•       The National Violence Against Women Survey found that rape is a crime committed primarily against youth. Of the women who reported being raped sometime in their lives, 21.6% were younger than age 12, 32.4% were ages 12 to 17, 29% were ages 18 to 24, and 16.6% were over 25 years old. Thus, 54% of women victims were under age 18 at the time of the first rape and 83% were under the age of 25.
•       Between 1/3 and 2/3 of known sexual assault victims are age 15 or younger. The rate of rapes and sexual assaults against lesbian and gays rose 13% nationally in 1995-1996, approximately twice the 6% rate for all violent crimes.
•       16% of male students surveyed by the Ms. Foundation who had committed rape, and 10% of those who attempted a rape, took part in episodes involving multiple perpetrators.
•       Women with disabilities are raped and abused at a rate at least twice that of the general population of women.
•       An estimated 92,700 men are forcibly raped each year in the United States.
•       77% of completed rapes are committed by someone who is known to the victim.

References

1 Tjaden, P, Thoennes N. "Full Report of the Prevalence, Incidence, and
Consequences of Violence Against Women: Findings from the National
Violence Against Women Survey," Washington (DC): National Institute of
Justice; 2000. Report NCJ 183781.
2 The World Health Report Fact Sheet on Sexual Violence, 2002.
3 Milled, Ted, et al. "Victims Costs and Consequences: A New Look,"
National Institute of Justice Report, US Department of Justice, 1996.
4 Finkelhor, David, et al. "Sexual Abuse in a National Survey of Adult
Men and Women: Prevalence, Characteristics and Risk Factors," Child
Abuse and Neglect, 1990.
5 Koss, MP, Heslet L. "Somatic Consequences of Violence Against
Women." Archives of Family Medicine, 1992.
6 Koss, MP, Koss, PG, Woodruff, W. "Deleterious Effects of Criminal
Victimization on Women's Health and Medical Utilization." Archives of
Internal Medicine, 1991.
7 Ramsey-Klawsnik, Holly. "Elder Sexual Abuse: Preliminary Findings."
Journal of Elder Abuse & Neglect, 1991.
8 Tjaden, P, Thoennes N. Ibid. 2000.
9 Stewart, Felicia and Trussel, James. "Prevention of Pregnancy
Resulting from Rape." American Journal of Preventive Medicine, 2000.
10 "Populations Reports: Ending Violence Against Women" Populations
Information Program, Center for Communication Programs. The Johns
Hopkins University School of Public Health, December 1999.
11 Kilpatrick, DJ, Edmunds, CN and Seymour, A. 1992. Rape in America:
A Report to the Nation, Arlington, VA: National Victim Center.
12 Greenfield, Lawrence A. 1997. "Sex Offenses and Offenders: An
Analysis of Data on Rape and Sexual Assault," Washington, DC: Bureau of
Justice Statistics, Office of Justice Programs, US Department of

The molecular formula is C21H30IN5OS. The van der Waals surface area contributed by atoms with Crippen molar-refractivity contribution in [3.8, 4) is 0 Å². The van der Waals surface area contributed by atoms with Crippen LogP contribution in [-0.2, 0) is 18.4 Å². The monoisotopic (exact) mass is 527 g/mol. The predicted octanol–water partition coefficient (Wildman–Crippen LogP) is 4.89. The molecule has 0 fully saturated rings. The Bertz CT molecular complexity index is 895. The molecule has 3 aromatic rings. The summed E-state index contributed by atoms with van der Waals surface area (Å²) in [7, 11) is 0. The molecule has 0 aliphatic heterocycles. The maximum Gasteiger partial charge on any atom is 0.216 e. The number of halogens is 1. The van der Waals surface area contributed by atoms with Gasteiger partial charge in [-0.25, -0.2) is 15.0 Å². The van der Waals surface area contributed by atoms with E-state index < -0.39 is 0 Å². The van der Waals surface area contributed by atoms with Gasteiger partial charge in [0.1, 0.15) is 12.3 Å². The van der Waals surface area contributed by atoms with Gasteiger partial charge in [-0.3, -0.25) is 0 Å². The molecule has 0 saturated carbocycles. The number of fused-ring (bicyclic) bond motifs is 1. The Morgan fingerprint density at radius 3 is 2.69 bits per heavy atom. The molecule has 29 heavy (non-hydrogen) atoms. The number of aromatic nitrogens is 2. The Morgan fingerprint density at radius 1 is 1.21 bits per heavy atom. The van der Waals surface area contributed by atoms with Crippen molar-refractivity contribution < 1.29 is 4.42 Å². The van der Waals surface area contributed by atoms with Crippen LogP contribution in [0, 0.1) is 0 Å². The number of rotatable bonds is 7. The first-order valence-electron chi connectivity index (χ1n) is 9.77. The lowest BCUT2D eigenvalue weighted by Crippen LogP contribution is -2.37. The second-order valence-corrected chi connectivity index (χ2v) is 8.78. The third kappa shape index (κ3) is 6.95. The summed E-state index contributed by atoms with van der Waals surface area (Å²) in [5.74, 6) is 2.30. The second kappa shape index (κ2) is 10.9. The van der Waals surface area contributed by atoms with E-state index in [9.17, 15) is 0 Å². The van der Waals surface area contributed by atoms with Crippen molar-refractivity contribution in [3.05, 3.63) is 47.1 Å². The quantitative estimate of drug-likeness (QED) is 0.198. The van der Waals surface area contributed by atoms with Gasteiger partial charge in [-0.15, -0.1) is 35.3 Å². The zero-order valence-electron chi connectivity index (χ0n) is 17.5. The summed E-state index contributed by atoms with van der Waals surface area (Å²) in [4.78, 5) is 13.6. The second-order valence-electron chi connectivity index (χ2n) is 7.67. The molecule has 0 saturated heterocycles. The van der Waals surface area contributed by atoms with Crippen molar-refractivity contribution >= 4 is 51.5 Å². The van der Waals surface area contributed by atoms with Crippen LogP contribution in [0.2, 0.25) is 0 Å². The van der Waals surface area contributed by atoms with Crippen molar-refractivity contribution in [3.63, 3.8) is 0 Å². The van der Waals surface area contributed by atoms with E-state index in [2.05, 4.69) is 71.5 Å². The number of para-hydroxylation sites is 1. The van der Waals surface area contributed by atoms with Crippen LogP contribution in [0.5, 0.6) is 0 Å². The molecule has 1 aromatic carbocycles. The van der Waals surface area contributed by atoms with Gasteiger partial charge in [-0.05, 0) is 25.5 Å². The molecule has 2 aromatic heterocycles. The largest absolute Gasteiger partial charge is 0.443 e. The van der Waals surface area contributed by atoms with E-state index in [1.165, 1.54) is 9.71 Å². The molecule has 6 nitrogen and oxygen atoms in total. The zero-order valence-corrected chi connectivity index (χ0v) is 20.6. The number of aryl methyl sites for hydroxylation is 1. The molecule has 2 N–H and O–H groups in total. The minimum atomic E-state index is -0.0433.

Justice.
13 Randall, Melanie and Haskell, Lori. 1995. "Sexual Violence in
Women's Safety Project, A Community-Based Survey, Violence Against
Women 1 (1): 6-31.
14 Violence Against Women, Bureau of Justice Statistics, US Department
of Justice, 1994.
15 Ibid.
16 Bureau of Justice Statistics, 2000. Criminal Victimization 1999:
Changes 1998-1999 with Trends 1993-99. National Crime Victimization
Survey. Washington, DC: Bureau of Justice Statistics, US Department of
Justice.
17 Kirkpatrick, et al., 1992.
18 Johnson, I, Sigler R, 2000. "Forced Sexual Intercourse Among
Intimates," Journal of Interpersonal Violence, 15(1).
19 Koss, MP, Gidyez, KA, and Wisniewski, N. "The Scope of Rape:
Incidence and Prevalence of Sexual Aggression and Victimization in a
National Sample of Higher Education Students," Journal of Consulting
and Clinical Psychology, 1987:55 (2) 162-170.
20 Stimson, L and Best MC. "Courage Above All," Sexual Assault Against
Women with Disabilities. Toronto Disabled Women's Network, Canada,
1991.
21 Tjaden, Patricia and Thoennes, Nancy. November 1998. Prevalence,
Incidence and Consequences of Violence Against Women: Findings from
the National Violence Against Women Survey. Washington, DC: National
Institute of Justice, Office of Justice Programs, US Department of
Justice.
22 "Population Information Program. Population Reports: Ending Violence
Against Women, 2000." Population Information Program, Center for
Communications Programs. Johns Hopkins School of Public Health and
Center for Healthcare Gender Equity.
23 Anti Lesbian, Gay, Bisexual and Transgender Violence Report, New
York City Gay & Lesbian Anti-Violence Project, 1996.
24 Warshaw, Robin. 1994. I Never Called It Rape, The Ms. Report on
Recognizing, Fighting and Surviving Date & Acquaintance Rape, New
York: Harper Perennial.
25 Sobsey. D, 1994. "Violence and Abuse in the Lives of People with
Disabilities," The End of Silent Acceptance, Baltimore, MD: Paul H.
Brooks Publishing Co, Inc.
26 Tjaden and Thoennes, November 1998.
27 Greenfield, Lawrence A. 1997. Sex Offenses and Offenders: An
Analysis of Data on Rape and Sexual Assault, Washington, DC: Bureau of
Justice Statistics, Office of Justice Programs, US Department of
Justice.

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Last Updated: 6/24/14